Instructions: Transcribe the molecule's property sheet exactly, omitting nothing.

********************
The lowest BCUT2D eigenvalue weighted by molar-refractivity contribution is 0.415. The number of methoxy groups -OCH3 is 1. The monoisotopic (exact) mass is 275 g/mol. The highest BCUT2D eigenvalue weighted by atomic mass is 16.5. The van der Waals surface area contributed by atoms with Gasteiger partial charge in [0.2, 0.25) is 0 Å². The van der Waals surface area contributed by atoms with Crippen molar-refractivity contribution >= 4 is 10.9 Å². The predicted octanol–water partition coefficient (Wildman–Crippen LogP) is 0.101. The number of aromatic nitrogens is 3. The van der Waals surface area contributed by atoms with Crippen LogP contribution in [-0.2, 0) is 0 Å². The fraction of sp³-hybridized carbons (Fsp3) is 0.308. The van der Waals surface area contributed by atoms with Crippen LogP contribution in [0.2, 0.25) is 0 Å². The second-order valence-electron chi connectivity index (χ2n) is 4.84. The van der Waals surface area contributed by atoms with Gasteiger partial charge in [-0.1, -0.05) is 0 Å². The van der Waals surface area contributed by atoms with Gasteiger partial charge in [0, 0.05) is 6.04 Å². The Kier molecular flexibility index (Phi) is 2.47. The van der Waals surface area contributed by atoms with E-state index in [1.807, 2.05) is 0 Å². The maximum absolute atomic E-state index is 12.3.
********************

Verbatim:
The lowest BCUT2D eigenvalue weighted by molar-refractivity contribution is 0.415. The number of methoxy groups -OCH3 is 1. The monoisotopic (exact) mass is 275 g/mol. The highest BCUT2D eigenvalue weighted by atomic mass is 16.5. The van der Waals surface area contributed by atoms with Gasteiger partial charge in [0.2, 0.25) is 0 Å². The van der Waals surface area contributed by atoms with Crippen molar-refractivity contribution >= 4 is 10.9 Å². The predicted octanol–water partition coefficient (Wildman–Crippen LogP) is 0.101. The number of aromatic nitrogens is 3. The van der Waals surface area contributed by atoms with Crippen LogP contribution in [-0.2, 0) is 0 Å². The fraction of sp³-hybridized carbons (Fsp3) is 0.308. The van der Waals surface area contributed by atoms with Crippen LogP contribution in [0.2, 0.25) is 0 Å². The second-order valence-electron chi connectivity index (χ2n) is 4.84. The van der Waals surface area contributed by atoms with Gasteiger partial charge in [-0.1, -0.05) is 0 Å². The van der Waals surface area contributed by atoms with Gasteiger partial charge in [0, 0.05) is 6.04 Å². The Kier molecular flexibility index (Phi) is 2.47. The van der Waals surface area contributed by atoms with E-state index in [1.807, 2.05) is 0 Å². The maximum absolute atomic E-state index is 12.3.